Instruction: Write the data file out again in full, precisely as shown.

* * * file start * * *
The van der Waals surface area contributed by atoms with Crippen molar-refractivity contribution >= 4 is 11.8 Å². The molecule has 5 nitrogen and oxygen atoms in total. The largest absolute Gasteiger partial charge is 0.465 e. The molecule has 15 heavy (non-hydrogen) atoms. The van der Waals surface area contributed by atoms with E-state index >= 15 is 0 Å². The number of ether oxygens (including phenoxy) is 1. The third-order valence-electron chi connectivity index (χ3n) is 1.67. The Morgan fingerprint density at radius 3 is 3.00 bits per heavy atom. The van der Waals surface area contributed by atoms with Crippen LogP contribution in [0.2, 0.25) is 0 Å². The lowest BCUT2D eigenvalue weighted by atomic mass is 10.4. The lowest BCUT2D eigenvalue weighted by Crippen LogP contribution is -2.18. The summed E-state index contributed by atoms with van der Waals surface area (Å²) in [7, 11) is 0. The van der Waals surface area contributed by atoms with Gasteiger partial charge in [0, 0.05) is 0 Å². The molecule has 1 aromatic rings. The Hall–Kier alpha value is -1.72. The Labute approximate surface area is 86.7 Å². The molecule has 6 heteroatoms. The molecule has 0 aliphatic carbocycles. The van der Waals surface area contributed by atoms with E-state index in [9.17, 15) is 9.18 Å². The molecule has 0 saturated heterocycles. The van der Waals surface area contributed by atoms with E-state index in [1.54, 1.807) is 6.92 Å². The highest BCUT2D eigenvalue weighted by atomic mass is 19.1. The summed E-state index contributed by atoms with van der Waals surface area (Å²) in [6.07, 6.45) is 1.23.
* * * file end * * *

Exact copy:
The van der Waals surface area contributed by atoms with Crippen molar-refractivity contribution >= 4 is 11.8 Å². The molecule has 5 nitrogen and oxygen atoms in total. The largest absolute Gasteiger partial charge is 0.465 e. The molecule has 15 heavy (non-hydrogen) atoms. The van der Waals surface area contributed by atoms with E-state index >= 15 is 0 Å². The number of ether oxygens (including phenoxy) is 1. The third-order valence-electron chi connectivity index (χ3n) is 1.67. The Morgan fingerprint density at radius 3 is 3.00 bits per heavy atom. The van der Waals surface area contributed by atoms with Crippen LogP contribution in [0.2, 0.25) is 0 Å². The lowest BCUT2D eigenvalue weighted by atomic mass is 10.4. The lowest BCUT2D eigenvalue weighted by Crippen LogP contribution is -2.18. The summed E-state index contributed by atoms with van der Waals surface area (Å²) in [7, 11) is 0. The van der Waals surface area contributed by atoms with Gasteiger partial charge in [0, 0.05) is 0 Å². The molecule has 1 aromatic rings. The Hall–Kier alpha value is -1.72. The Labute approximate surface area is 86.7 Å². The molecule has 6 heteroatoms. The molecule has 0 aliphatic carbocycles. The van der Waals surface area contributed by atoms with E-state index in [9.17, 15) is 9.18 Å². The molecule has 0 saturated heterocycles. The van der Waals surface area contributed by atoms with E-state index in [1.54, 1.807) is 6.92 Å². The highest BCUT2D eigenvalue weighted by atomic mass is 19.1. The summed E-state index contributed by atoms with van der Waals surface area (Å²) in [6.07, 6.45) is 1.23.